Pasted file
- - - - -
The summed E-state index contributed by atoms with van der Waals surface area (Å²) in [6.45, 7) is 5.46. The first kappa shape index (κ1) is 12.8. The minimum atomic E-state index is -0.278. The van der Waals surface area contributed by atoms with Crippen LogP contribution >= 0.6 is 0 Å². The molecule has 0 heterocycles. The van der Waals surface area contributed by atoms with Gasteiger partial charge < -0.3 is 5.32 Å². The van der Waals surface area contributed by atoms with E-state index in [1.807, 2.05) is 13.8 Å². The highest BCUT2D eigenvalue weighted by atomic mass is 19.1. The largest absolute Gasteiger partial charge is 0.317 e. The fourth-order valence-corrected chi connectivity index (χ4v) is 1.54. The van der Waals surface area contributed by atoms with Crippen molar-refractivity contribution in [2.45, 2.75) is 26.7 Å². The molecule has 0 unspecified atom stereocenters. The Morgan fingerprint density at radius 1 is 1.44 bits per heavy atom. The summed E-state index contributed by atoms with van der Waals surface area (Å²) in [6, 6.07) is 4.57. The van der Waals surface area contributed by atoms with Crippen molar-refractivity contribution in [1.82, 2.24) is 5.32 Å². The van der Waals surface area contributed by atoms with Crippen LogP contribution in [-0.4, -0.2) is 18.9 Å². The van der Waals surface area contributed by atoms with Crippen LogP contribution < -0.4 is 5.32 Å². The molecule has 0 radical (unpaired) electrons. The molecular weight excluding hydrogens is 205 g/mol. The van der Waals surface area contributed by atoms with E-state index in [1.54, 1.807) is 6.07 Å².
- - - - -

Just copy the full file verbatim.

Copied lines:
The summed E-state index contributed by atoms with van der Waals surface area (Å²) in [6.45, 7) is 5.46. The first kappa shape index (κ1) is 12.8. The minimum atomic E-state index is -0.278. The van der Waals surface area contributed by atoms with Crippen LogP contribution >= 0.6 is 0 Å². The molecule has 0 heterocycles. The van der Waals surface area contributed by atoms with Gasteiger partial charge < -0.3 is 5.32 Å². The van der Waals surface area contributed by atoms with E-state index in [1.807, 2.05) is 13.8 Å². The highest BCUT2D eigenvalue weighted by atomic mass is 19.1. The largest absolute Gasteiger partial charge is 0.317 e. The fourth-order valence-corrected chi connectivity index (χ4v) is 1.54. The van der Waals surface area contributed by atoms with Crippen molar-refractivity contribution in [2.45, 2.75) is 26.7 Å². The molecule has 0 unspecified atom stereocenters. The Morgan fingerprint density at radius 1 is 1.44 bits per heavy atom. The summed E-state index contributed by atoms with van der Waals surface area (Å²) in [6, 6.07) is 4.57. The van der Waals surface area contributed by atoms with Crippen molar-refractivity contribution in [1.82, 2.24) is 5.32 Å². The van der Waals surface area contributed by atoms with Crippen LogP contribution in [-0.4, -0.2) is 18.9 Å². The van der Waals surface area contributed by atoms with Crippen LogP contribution < -0.4 is 5.32 Å². The molecule has 0 radical (unpaired) electrons. The molecular weight excluding hydrogens is 205 g/mol. The van der Waals surface area contributed by atoms with E-state index in [1.54, 1.807) is 6.07 Å².